Unknown hackers hack South African parliament video conference and post explicit images 

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Zoombombing: South Africa Parliament Video Call Hacked With Explicit Images and Racial Slurs

Work from home during these trying Coronavirus times is the new mantra. Even senators and parliament are forced to use Zoom or other video conferencing tools to stay connected and pass the legislation necessary for running the country. However, even the parliamentarians are not free from Zoombombing.

On Thursday, hackers disrupted a virtual meeting of South African lawmakers with Zoombombing. The hackers Zoombombed into the video conference of the South African lawmakers and flooded it with pornographic images. They then proceeded to hurl racial and sexual insults at the meeting’s chairwoman, Thandi Modise, who is the speaker of the National Assembly.

Zoombombing: South Africa Parliament Video Call Hacked With Explicit Images and Racial Slurs

Ms.Modise was left shell shocked after the incident according to sources. She said that she did not want to be exposed again to the pornography and racial insults that disrupted a meeting of the National Assembly’s programming committee on Thursday morning. It was apparent that hackers singled out Ms.Modise for verbal insults.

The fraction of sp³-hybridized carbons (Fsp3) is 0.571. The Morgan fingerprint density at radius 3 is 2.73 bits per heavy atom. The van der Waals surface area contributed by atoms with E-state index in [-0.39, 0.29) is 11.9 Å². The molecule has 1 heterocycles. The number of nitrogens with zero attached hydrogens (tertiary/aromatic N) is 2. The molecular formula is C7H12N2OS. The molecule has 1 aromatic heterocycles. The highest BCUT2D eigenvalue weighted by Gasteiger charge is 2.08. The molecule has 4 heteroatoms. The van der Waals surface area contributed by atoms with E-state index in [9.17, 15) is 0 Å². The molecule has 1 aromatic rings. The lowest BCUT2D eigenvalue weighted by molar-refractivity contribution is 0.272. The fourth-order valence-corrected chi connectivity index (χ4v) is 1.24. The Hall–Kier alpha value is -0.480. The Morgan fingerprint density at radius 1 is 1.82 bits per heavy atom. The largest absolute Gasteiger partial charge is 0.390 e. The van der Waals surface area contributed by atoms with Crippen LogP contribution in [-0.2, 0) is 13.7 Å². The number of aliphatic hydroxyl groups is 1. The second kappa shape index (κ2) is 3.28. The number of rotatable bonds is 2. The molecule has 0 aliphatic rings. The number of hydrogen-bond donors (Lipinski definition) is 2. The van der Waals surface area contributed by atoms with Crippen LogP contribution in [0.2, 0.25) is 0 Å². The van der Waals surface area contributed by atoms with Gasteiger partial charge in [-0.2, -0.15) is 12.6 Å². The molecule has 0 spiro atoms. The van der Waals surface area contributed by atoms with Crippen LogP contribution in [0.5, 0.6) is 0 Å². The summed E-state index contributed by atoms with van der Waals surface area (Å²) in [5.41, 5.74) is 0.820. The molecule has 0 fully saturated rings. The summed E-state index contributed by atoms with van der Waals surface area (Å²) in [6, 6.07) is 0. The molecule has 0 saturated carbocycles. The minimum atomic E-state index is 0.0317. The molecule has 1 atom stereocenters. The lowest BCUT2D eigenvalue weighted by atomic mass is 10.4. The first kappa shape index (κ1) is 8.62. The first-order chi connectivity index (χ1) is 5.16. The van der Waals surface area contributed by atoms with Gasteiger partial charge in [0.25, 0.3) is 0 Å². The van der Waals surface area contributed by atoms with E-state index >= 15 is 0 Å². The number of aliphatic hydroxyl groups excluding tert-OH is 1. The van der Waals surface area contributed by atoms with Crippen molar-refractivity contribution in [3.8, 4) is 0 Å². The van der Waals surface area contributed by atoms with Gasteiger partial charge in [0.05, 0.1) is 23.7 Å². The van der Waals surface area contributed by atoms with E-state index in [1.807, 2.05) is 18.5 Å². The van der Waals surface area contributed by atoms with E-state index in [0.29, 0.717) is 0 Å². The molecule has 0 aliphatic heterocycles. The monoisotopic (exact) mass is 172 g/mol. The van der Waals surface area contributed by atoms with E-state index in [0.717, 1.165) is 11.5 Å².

Ms.Modise told reporters that she will never use Zoom App again

“It is not only the South African Parliament that they have failed, that one in the UK has also been failed by Zoom. So, I am very sceptical of going back to Zoom, I must express that. I do not want to be exposed to what I was exposed to this morning, I do not think the country deserves that.”

South Africa’s parliament is closed and all its meetings are currently held by video conference calls as the country remains under strict lockdown restrictions to combat the spread of the coronavirus.

What is Zoombombing?

Zoom has been facing criticism internationally as a result of reports of hackers who disrupt meetings by posting offensive content using a mode called Zoombombing. “Zoombombing,” happens when uninvited attendees break into and disrupt your meeting. It can be easy to Zoombomb a meeting. In many cases, a simple Google search for URLs that include “Zoom.us” can turn up the unprotected links of multiple meetings that anyone can jump into. Similarly, links to public meetings can be found scattered across organizational pages on social media.

Zomb-bombing, or the hacking of Zoom calls, has been frequent in recent weeks as new users join the platform amid the battle against the spread of COVID-19 and the cancellations of public meetings and events. While a Zoom session is in progress, hackers with the previous knowledge of the meeting, hijack the session by saying or showing things that are lewd, obscene, racist, or antisemitic in nature till the compromised Zoom session is shut down by the host.

The hackers then proceed to post the video of the Zoombombed video on social media accounts like TikTok or YouTube.

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